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Definition of Emotional Intelligence

Emotional intelligence is the innate potential to feel, use, communicate, recognize, remember, describe, identify, learn from, manage, understand and explain emotions.

 

The Innate Potential Model of Emotional Intelligence

Potential vs. Actual Emotional Skills

Applying the Innate Potential Model of EI to a Baby

 

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The
Innate Potential Model of Emotional Intelligence

Emotional intelligence is the innate potential to feel, use, communicate, recognize, remember, describe, identify, learn from, manage, understand and explain emotions. - S.Hein, 2007

This definition is based on the academic and theoretical work of Professors Jack Mayer and Peter Salovey. Professors Mayer and Salovey are widely recognized as the leading thinkers in the still new field of emotional intelligence.

The specific definition presented here is called the "innate potential model" because it emphasizes that emotional intelligence is something we all are born with to varying degrees, and that this potential is later developed in either healthy or unhealthy ways over our lives.

In other words, each baby is born with a specific and unique potential for these components of emotional intelligence:

1. Emotional sensitivity

2. Emotional memory

3. Emotional processing ability

4. Emotional learning ability

Because this model of emotional intelligence is based on innate potential, it makes a very important distinction between this inborn potential as compared to what actually happens to that potential over a person's life. If this distinction is not made, it will be quite possible to incorrectly identify someone as lacking in emotional intelligence, when in fact, they are actually only lacking in healthy emotional skills and knowledge.


Potential vs. Actual EI Skills

As suggested above, each child enters the world with a unique potential to feel, use, communicate, recognize, remember, describe, identify, learn from, manage, understand and explain emotions.

The way we are raised, the experiences we have, the learning we receive and acquire, and the models we see around all combine to dramatically affect what happens to our potential in each of these areas. For example a baby might be born with a very high potential for music -- he or she might be a potential Mozart -- but if that child's potential is never recognized, nurtured, and encouraged, and if the child is never given the chance to develop their musical potential, they will never become a talented musician later in life. The world will then miss out on this person's special gift to humanity.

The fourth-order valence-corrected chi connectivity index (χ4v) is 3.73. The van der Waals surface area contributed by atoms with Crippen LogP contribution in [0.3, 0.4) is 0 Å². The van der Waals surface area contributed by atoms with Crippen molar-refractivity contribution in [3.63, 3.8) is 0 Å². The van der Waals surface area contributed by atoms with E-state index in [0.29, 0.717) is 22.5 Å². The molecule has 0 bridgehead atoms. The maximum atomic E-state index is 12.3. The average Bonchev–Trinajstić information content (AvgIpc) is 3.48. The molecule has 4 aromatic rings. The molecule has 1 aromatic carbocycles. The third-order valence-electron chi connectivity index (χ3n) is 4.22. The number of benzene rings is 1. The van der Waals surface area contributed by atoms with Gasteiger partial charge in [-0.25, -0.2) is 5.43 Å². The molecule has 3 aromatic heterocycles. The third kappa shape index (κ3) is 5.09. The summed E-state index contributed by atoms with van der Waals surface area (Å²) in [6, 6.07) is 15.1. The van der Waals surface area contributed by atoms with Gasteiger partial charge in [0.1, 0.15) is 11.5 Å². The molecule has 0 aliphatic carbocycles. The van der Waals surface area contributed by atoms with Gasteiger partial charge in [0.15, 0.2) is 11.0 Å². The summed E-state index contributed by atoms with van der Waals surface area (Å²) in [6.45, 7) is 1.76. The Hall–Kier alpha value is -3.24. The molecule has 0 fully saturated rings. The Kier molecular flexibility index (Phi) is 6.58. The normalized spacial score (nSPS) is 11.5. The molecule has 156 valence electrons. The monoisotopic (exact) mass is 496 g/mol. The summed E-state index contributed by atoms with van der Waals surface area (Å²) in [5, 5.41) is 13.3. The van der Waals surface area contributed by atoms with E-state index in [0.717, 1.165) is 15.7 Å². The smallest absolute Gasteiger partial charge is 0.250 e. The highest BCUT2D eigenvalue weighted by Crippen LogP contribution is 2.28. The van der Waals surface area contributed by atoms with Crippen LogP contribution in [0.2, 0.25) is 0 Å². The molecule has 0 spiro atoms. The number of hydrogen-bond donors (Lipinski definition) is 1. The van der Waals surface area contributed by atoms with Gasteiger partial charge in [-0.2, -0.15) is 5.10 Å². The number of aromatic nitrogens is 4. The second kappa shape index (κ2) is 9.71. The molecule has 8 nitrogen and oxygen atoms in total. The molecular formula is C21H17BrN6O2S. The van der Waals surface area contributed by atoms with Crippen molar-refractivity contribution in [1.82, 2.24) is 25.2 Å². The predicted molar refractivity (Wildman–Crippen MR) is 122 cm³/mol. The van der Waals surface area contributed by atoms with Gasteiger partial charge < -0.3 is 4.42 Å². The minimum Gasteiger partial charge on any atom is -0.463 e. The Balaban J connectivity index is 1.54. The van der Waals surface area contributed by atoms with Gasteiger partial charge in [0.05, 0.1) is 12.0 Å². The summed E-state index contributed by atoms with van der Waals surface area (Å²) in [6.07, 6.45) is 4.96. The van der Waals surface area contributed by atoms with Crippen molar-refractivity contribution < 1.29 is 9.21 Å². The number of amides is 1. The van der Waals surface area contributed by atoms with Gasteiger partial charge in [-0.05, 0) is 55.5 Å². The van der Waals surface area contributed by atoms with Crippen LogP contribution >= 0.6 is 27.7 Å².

Also, a child being raised in an emotionally abusive home can be expected to use their innate emotional potential in unhealthy ways later in life. For example, such a child might grow up to use their emotional skills to hurt or manipulate people.

Because of these distinctly different possibilities, it is important to make a distinction between a person's inborn emotional potential versus their actual emotional skills and use of their emotional intelligence later in life.

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(See the "Dark Side of Emotional Intelligence")

 
Applying The Innate Potential Model Of EI To A Baby

As a practical example of emotional intelligence, and to see how even one baby’s innate level of emotional intelligence can be different than another’s, let’s look at a baby’s feelings of fear.

Fear, of course, is a natural feeling. Its purpose, as designed by nature, is to help the baby survive. A baby has a natural fear of abandonment because the baby knows its life depends on others. When it is left alone, it feels afraid. A baby is also afraid of being separated from its parents, so if a stranger tries to take the baby away from them, it is natural for the baby to feel afraid. But not all babies respond to fear in exactly the same way.

Let’s consider a baby’s natural fear as we look at each of the components of emotional intelligence. First, here is a reminder of the definition of EI.

 

The innate potential to feel, use, communicate, recognize, remember, learn from, manage, understand avd explain emotions.

 

Now let us look at each component in detail.

Feel Emotions Feeling afraid is the first step in the baby trying to meet its survival needs. If it does not feel afraid, it won't take act in ways to ensure its own safety and survival.
Use Emotions A normal, healthy baby, when frightened will use its fear to take needed action as best it can.
Communicate Emotions A common action for a healty baby is to cry or screaming when very afraid. A relatively more emotionally intelligent baby will do a better job of communicating its fear. The result will be that hus baby will have a higher chance of getting the help and attention it needs and thus it will have a higher chance of survival.
Recognize Emotions A baby with high emotional intelligence will quickly learn to recognize when the mother or father is angry.
Remember Emotions The highly emotionally intelligent baby will remember the details of how the mother and father look when they are angry, how their voices sound and what movements they make.
Learn from Emotions The highly emotionally intelligent baby will quickly learn when it does something which angers the parent.
Manage Emotions A baby with high EI will more quickly learn to manage its own emotions so as not to anger the parents. For example, it will learn not to cry, even though crying is natural, if crying angers the parent.
Understand and Explain Emotions While all of the above components can be found in an emotionally intelligent baby, the development of these final components -- understanding and explaining emotions -- are reserved for later in life, when a child begins to develop its ability to reason and use spoken language.